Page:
[Cluster-devel] [PATCH v6 10/19] gfs2: Introduce flag for glock holder auto-demotion

Bob Peterson rpeterso at redhat.com
Fri Aug 20 13:11:34 UTC 2021

On 8/20/21 4:35 AM, Steven Whitehouse wrote:
> Hi,
> On Thu, 2021-08-19 at 21:40 +0200, Andreas Gruenbacher wrote:
>> From: Bob Peterson <rpeterso at redhat.com>
>> This patch introduces a new HIF_MAY_DEMOTE flag and infrastructure
>> that
>> will allow glocks to be demoted automatically on locking conflicts.
>> When a locking request comes in that isn't compatible with the
>> locking
>> state of a holder and that holder has the HIF_MAY_DEMOTE flag set,
>> the
>> holder will be demoted automatically before the incoming locking
>> request
>> is granted.
> I'm not sure I understand what is going on here. When there are locking
> conflicts we generate call backs and those result in glock demotion.
> There is no need for a flag to indicate that I think, since it is the
> default behaviour anyway. Or perhaps the explanation is just a bit
> confusing...

I agree that the whole concept and explanation are confusing. Andreas 
and I went through several heated arguments about the symantics, 
comments, patch descriptions, etc. We played around with many different 
flag name ideas, etc. We did not agree on the best way to describe the 
whole concept. He didn't like my explanation and I didn't like his. So 
yes, it is confusing.

My preferred terminology was "DOD" or "Dequeue On Demand" which makes 
the concept more understandable to me. So basically a process can say
"I need to hold this glock, but for an unknown and possibly lengthy 
period of time, but please feel free to dequeue it if it's in your way."
And bear in mind that several processes may do the same, simultaneously.

You can almost think of this as a performance enhancement. This concept 
allows a process to hold a glock for much longer periods of time, at a 
lower priority, for example, when gfs2_file_read_iter needs to hold the 
glock for very long-running iterative reads.

The process requesting a holder with "Demote On Demand" must then 
determine if its holder has been stolen away (dequeued on demand) after 
its lengthy operation, and therefore needs to pick up the pieces of 
where it left off in its process.

Meanwhile, another process may need to hold the glock. If its requested 
mode is compatible, say SH and SH, the lock is simply granted with no 
further delay. If the mode is incompatible, regardless of whether it's 
on the local node or a different node in the cluster, these 
longer-term/lower-priority holders may be dequeued or prempted by 
another request to hold the glock. Note that although these holders are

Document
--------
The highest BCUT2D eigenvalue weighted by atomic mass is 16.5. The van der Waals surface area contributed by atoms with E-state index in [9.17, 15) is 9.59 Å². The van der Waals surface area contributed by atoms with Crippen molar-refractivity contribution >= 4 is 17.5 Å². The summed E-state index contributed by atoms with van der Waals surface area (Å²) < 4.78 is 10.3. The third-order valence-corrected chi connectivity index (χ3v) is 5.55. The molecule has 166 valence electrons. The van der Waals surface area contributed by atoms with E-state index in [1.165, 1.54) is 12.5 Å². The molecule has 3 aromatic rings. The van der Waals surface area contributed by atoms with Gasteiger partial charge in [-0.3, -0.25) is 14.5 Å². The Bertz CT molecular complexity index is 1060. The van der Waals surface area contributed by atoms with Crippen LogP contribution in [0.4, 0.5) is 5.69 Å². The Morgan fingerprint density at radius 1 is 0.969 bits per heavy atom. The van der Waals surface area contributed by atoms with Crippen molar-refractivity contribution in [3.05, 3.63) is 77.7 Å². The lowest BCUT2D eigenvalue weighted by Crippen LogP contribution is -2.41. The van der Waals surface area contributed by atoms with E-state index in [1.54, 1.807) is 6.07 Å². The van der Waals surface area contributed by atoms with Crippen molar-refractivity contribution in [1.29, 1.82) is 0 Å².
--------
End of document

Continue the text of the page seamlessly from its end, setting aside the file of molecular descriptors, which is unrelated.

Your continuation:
dequeued-on-demand, they are never "uninitted" as part of the process. 
Nor must they ever be, since they may be on another process's heap.

This differs from the normal glock demote process in which the demote 
bit is set on ("requesting" the glock be demoted) but still needs to 
block until the holder does its actual dequeue.

>> Processes that allow a glock holder to be taken away indicate this by
>> calling gfs2_holder_allow_demote().  When they need the glock again,
>> they call gfs2_holder_disallow_demote() and then they check if the
>> holder is still queued: if it is, they're still holding the glock; if
>> it
>> isn't, they need to re-acquire the glock.
>> This allows processes to hang on to locks that could become part of a
>> cyclic locking dependency.  The locks will be given up when a (rare)
>> conflicting locking request occurs, and don't need to be given up
>> prematurely.
> This seems backwards to me. We already have the glock layer cache the
> locks until they are required by another node. We also have the min
> hold time to make sure that we don't bounce locks too much. So what is
> the problem that you are trying to solve here I wonder?

Again, this is simply allowing premption of lenghy/low-priority holders 
whereas the normal demote process will only demote when the glock is 
dequeued after this potentially very-long period of time.

The minimum hold time solves a different problem, and Andreas and I 
talked just yesterday about possibly revisiting how that all works. The 
problem with minimum hold time is that in many cases the glock state 
machine does not want to grant new holders if the demote bit is on, so 
it ends up wasting more time than solving the actual problem.
But that's another problem for another day.


Bob Peterson

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